Cyclic redundancy check

 related topics {math, number, function} {system, computer, user}

A cyclic redundancy check (CRC) or polynomial code checksum is a hash function designed to detect accidental changes to raw computer data, and is commonly used in digital networks and storage devices such as hard disk drives. A CRC-enabled device calculates a short, fixed-length binary sequence, known as the CRC code or just CRC, for each block of data and sends or stores them both together. When a block is read or received the device repeats the calculation; if the new CRC does not match the one calculated earlier, then the block contains a data error and the device may take corrective action such as rereading or requesting the block be sent again, otherwise the data is assumed to be error free (though, with some small probability, it may contain undetected errors; this is the fundamental nature of error-checking)[1].

CRCs are so called because the check (data verification) code is a redundancy (it adds zero information to the message) and the algorithm is based on cyclic codes. The term CRC may refer to the check code or to the function that calculates it, which accepts data streams of any length as input but always outputs a fixed-length code. CRCs are popular because they are simple to implement in binary hardware, are easy to analyze mathematically, and are particularly good at detecting common errors caused by noise in transmission channels. The CRC was invented by W. Wesley Peterson in 1961; the 32-bit polynomial used in the CRC function of Ethernet and many other standards is the work of several researchers and was published in 1975.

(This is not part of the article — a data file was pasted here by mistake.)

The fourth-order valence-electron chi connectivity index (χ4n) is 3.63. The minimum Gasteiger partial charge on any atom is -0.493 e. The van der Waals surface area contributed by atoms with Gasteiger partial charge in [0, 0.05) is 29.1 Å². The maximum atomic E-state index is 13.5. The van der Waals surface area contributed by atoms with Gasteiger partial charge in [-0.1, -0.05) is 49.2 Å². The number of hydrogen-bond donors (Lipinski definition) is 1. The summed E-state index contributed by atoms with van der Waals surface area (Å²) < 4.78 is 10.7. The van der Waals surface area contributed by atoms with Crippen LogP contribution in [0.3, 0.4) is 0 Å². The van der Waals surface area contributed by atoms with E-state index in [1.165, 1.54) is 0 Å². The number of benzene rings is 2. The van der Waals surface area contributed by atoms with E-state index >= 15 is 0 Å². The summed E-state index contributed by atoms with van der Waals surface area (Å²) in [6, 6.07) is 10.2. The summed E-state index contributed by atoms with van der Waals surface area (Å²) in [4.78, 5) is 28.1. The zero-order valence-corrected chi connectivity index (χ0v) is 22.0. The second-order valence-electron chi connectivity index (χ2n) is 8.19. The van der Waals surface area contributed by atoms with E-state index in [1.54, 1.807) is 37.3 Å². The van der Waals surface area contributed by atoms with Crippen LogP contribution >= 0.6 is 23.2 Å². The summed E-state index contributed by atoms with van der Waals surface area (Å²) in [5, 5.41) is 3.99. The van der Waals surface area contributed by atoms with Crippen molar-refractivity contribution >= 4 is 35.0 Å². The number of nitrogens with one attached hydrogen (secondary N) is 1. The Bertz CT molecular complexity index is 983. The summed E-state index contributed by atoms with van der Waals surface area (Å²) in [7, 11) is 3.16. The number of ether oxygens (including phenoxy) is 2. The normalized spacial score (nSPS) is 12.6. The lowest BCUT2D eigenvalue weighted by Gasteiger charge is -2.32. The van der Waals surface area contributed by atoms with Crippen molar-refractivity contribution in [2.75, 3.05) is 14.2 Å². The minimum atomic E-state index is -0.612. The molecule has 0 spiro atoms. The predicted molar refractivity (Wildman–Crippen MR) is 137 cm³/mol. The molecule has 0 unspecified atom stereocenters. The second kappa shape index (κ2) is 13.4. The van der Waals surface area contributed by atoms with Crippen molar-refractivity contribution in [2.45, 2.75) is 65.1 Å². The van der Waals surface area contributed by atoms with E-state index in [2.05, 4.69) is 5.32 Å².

Contents

Introduction

A CRC is an error-detecting code. Its computation resembles a polynomial long division operation in which the quotient is discarded and the remainder becomes the result, with the important distinction that the polynomial coefficients are calculated according to the carry-less arithmetic of a finite field. The length of the remainder is always less than the length of the divisor (called the generator polynomial), which therefore determines how long the result can be. The definition of a particular CRC specifies the divisor to be used, among other things.